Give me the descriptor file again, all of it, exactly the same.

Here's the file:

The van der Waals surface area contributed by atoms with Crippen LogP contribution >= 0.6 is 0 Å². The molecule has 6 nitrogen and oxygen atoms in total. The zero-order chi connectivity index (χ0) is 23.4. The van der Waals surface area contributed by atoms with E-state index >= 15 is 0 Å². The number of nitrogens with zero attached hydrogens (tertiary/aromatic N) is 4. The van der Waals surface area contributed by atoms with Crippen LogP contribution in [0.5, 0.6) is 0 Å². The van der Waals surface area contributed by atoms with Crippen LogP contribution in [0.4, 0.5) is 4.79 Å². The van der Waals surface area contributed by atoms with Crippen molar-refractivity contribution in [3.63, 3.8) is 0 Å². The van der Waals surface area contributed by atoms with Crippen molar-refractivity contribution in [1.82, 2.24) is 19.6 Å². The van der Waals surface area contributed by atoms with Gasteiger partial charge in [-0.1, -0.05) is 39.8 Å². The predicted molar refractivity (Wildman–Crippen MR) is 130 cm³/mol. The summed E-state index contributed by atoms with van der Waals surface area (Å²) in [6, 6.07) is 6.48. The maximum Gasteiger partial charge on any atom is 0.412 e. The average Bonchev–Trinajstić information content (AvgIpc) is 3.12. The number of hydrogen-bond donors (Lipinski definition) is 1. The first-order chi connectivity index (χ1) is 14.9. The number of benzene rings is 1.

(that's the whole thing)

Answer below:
The van der Waals surface area contributed by atoms with Crippen LogP contribution >= 0.6 is 0 Å². The molecule has 6 nitrogen and oxygen atoms in total. The zero-order chi connectivity index (χ0) is 23.4. The van der Waals surface area contributed by atoms with E-state index >= 15 is 0 Å². The number of nitrogens with zero attached hydrogens (tertiary/aromatic N) is 4. The van der Waals surface area contributed by atoms with Crippen LogP contribution in [0.5, 0.6) is 0 Å². The van der Waals surface area contributed by atoms with Crippen LogP contribution in [0.4, 0.5) is 4.79 Å². The van der Waals surface area contributed by atoms with Crippen molar-refractivity contribution in [3.63, 3.8) is 0 Å². The van der Waals surface area contributed by atoms with Crippen molar-refractivity contribution in [1.82, 2.24) is 19.6 Å². The van der Waals surface area contributed by atoms with Gasteiger partial charge in [-0.1, -0.05) is 39.8 Å². The predicted molar refractivity (Wildman–Crippen MR) is 130 cm³/mol. The summed E-state index contributed by atoms with van der Waals surface area (Å²) in [6, 6.07) is 6.48. The maximum Gasteiger partial charge on any atom is 0.412 e. The average Bonchev–Trinajstić information content (AvgIpc) is 3.12. The number of hydrogen-bond donors (Lipinski definition) is 1. The first-order chi connectivity index (χ1) is 14.9. The number of benzene rings is 1.